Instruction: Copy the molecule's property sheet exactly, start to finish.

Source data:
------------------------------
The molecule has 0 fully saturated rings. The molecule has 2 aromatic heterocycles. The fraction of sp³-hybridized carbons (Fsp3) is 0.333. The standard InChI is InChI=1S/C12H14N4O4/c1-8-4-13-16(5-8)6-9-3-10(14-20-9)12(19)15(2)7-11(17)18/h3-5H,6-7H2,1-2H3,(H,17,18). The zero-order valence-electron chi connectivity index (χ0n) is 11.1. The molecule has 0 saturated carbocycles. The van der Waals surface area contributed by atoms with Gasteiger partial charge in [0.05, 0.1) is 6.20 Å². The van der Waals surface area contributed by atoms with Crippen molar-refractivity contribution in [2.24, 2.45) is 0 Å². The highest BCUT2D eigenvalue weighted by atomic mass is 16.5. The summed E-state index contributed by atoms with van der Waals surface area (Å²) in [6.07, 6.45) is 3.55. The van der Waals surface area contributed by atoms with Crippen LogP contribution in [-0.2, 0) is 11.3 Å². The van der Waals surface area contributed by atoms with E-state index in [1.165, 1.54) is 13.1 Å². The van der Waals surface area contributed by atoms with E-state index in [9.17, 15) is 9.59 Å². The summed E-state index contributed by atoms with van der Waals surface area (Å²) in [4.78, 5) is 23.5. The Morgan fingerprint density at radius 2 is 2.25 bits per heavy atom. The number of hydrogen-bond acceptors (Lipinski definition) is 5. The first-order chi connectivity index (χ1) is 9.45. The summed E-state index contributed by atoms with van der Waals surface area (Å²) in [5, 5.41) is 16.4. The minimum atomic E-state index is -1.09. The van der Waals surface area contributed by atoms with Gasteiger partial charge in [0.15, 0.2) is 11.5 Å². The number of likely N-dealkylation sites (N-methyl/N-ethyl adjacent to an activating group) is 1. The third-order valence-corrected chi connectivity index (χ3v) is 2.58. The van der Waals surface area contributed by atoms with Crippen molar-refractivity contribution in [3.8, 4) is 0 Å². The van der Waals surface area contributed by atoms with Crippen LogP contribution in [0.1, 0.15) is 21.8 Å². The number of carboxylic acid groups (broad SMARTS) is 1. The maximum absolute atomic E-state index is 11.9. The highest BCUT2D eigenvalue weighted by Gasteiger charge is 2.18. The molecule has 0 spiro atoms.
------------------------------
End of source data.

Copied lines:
The molecule has 0 fully saturated rings. The molecule has 2 aromatic heterocycles. The fraction of sp³-hybridized carbons (Fsp3) is 0.333. The standard InChI is InChI=1S/C12H14N4O4/c1-8-4-13-16(5-8)6-9-3-10(14-20-9)12(19)15(2)7-11(17)18/h3-5H,6-7H2,1-2H3,(H,17,18). The zero-order valence-electron chi connectivity index (χ0n) is 11.1. The molecule has 0 saturated carbocycles. The van der Waals surface area contributed by atoms with Gasteiger partial charge in [0.05, 0.1) is 6.20 Å². The van der Waals surface area contributed by atoms with Crippen molar-refractivity contribution in [2.24, 2.45) is 0 Å². The highest BCUT2D eigenvalue weighted by atomic mass is 16.5. The summed E-state index contributed by atoms with van der Waals surface area (Å²) in [6.07, 6.45) is 3.55. The van der Waals surface area contributed by atoms with Crippen LogP contribution in [-0.2, 0) is 11.3 Å². The van der Waals surface area contributed by atoms with E-state index in [1.165, 1.54) is 13.1 Å². The van der Waals surface area contributed by atoms with E-state index in [9.17, 15) is 9.59 Å². The summed E-state index contributed by atoms with van der Waals surface area (Å²) in [4.78, 5) is 23.5. The Morgan fingerprint density at radius 2 is 2.25 bits per heavy atom. The number of hydrogen-bond acceptors (Lipinski definition) is 5. The first-order chi connectivity index (χ1) is 9.45. The summed E-state index contributed by atoms with van der Waals surface area (Å²) in [5, 5.41) is 16.4. The minimum atomic E-state index is -1.09. The van der Waals surface area contributed by atoms with Gasteiger partial charge in [0.15, 0.2) is 11.5 Å². The number of likely N-dealkylation sites (N-methyl/N-ethyl adjacent to an activating group) is 1. The third-order valence-corrected chi connectivity index (χ3v) is 2.58. The van der Waals surface area contributed by atoms with Crippen molar-refractivity contribution in [3.8, 4) is 0 Å². The van der Waals surface area contributed by atoms with Crippen LogP contribution in [0.1, 0.15) is 21.8 Å². The number of carboxylic acid groups (broad SMARTS) is 1. The maximum absolute atomic E-state index is 11.9. The highest BCUT2D eigenvalue weighted by Gasteiger charge is 2.18. The molecule has 0 spiro atoms.